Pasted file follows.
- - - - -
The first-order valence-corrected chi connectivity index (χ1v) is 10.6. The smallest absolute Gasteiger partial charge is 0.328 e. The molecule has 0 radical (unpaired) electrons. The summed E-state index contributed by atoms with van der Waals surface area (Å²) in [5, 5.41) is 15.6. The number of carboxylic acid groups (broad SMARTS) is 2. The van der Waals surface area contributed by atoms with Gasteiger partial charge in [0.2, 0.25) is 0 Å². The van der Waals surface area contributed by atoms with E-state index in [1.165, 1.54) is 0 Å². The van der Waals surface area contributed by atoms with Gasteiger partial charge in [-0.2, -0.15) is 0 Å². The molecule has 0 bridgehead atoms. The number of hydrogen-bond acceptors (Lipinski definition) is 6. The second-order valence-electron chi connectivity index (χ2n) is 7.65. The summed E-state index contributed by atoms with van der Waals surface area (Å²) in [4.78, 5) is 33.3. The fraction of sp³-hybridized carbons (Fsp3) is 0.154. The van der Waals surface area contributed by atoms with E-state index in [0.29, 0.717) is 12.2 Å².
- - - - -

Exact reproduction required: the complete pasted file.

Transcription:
The first-order valence-corrected chi connectivity index (χ1v) is 10.6. The smallest absolute Gasteiger partial charge is 0.328 e. The molecule has 0 radical (unpaired) electrons. The summed E-state index contributed by atoms with van der Waals surface area (Å²) in [5, 5.41) is 15.6. The number of carboxylic acid groups (broad SMARTS) is 2. The van der Waals surface area contributed by atoms with Gasteiger partial charge in [0.2, 0.25) is 0 Å². The van der Waals surface area contributed by atoms with E-state index in [1.165, 1.54) is 0 Å². The van der Waals surface area contributed by atoms with Gasteiger partial charge in [-0.2, -0.15) is 0 Å². The molecule has 0 bridgehead atoms. The number of hydrogen-bond acceptors (Lipinski definition) is 6. The second-order valence-electron chi connectivity index (χ2n) is 7.65. The summed E-state index contributed by atoms with van der Waals surface area (Å²) in [4.78, 5) is 33.3. The fraction of sp³-hybridized carbons (Fsp3) is 0.154. The van der Waals surface area contributed by atoms with E-state index in [0.29, 0.717) is 12.2 Å².